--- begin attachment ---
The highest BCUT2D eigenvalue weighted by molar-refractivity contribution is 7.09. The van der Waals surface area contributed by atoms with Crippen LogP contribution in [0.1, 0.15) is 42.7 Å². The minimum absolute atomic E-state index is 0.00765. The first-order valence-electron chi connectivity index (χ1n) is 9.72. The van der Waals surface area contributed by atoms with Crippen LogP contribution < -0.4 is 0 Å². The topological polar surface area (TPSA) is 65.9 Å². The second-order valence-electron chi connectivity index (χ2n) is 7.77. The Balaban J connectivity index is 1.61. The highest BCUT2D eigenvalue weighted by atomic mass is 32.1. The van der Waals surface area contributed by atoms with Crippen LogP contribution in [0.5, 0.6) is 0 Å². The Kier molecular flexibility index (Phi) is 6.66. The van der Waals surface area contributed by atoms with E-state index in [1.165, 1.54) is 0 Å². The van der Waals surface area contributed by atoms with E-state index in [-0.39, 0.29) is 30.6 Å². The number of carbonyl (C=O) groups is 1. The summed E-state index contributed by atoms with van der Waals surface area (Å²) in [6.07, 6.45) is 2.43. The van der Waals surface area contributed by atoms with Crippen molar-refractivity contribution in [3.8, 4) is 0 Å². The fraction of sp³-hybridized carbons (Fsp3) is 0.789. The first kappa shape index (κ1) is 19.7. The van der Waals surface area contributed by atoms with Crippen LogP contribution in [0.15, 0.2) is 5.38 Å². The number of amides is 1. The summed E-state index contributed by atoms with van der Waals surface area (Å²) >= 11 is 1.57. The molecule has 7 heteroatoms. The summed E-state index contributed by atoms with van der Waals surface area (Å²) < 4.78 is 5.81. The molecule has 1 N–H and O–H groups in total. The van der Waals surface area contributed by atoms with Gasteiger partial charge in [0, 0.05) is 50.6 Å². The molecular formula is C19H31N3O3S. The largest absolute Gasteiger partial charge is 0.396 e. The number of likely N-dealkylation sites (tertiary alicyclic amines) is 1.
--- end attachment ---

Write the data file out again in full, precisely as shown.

The highest BCUT2D eigenvalue weighted by molar-refractivity contribution is 7.09. The van der Waals surface area contributed by atoms with Crippen LogP contribution in [0.1, 0.15) is 42.7 Å². The minimum absolute atomic E-state index is 0.00765. The first-order valence-electron chi connectivity index (χ1n) is 9.72. The van der Waals surface area contributed by atoms with Crippen LogP contribution < -0.4 is 0 Å². The topological polar surface area (TPSA) is 65.9 Å². The second-order valence-electron chi connectivity index (χ2n) is 7.77. The Balaban J connectivity index is 1.61. The highest BCUT2D eigenvalue weighted by atomic mass is 32.1. The van der Waals surface area contributed by atoms with Crippen LogP contribution in [0.5, 0.6) is 0 Å². The Kier molecular flexibility index (Phi) is 6.66. The van der Waals surface area contributed by atoms with E-state index in [1.165, 1.54) is 0 Å². The van der Waals surface area contributed by atoms with E-state index in [-0.39, 0.29) is 30.6 Å². The number of carbonyl (C=O) groups is 1. The summed E-state index contributed by atoms with van der Waals surface area (Å²) in [6.07, 6.45) is 2.43. The van der Waals surface area contributed by atoms with Crippen molar-refractivity contribution in [3.8, 4) is 0 Å². The fraction of sp³-hybridized carbons (Fsp3) is 0.789. The first kappa shape index (κ1) is 19.7. The van der Waals surface area contributed by atoms with Crippen LogP contribution in [0.15, 0.2) is 5.38 Å². The number of amides is 1. The summed E-state index contributed by atoms with van der Waals surface area (Å²) >= 11 is 1.57. The molecule has 7 heteroatoms. The summed E-state index contributed by atoms with van der Waals surface area (Å²) < 4.78 is 5.81. The molecule has 1 N–H and O–H groups in total. The van der Waals surface area contributed by atoms with Gasteiger partial charge in [0, 0.05) is 50.6 Å². The molecular formula is C19H31N3O3S. The largest absolute Gasteiger partial charge is 0.396 e. The number of likely N-dealkylation sites (tertiary alicyclic amines) is 1.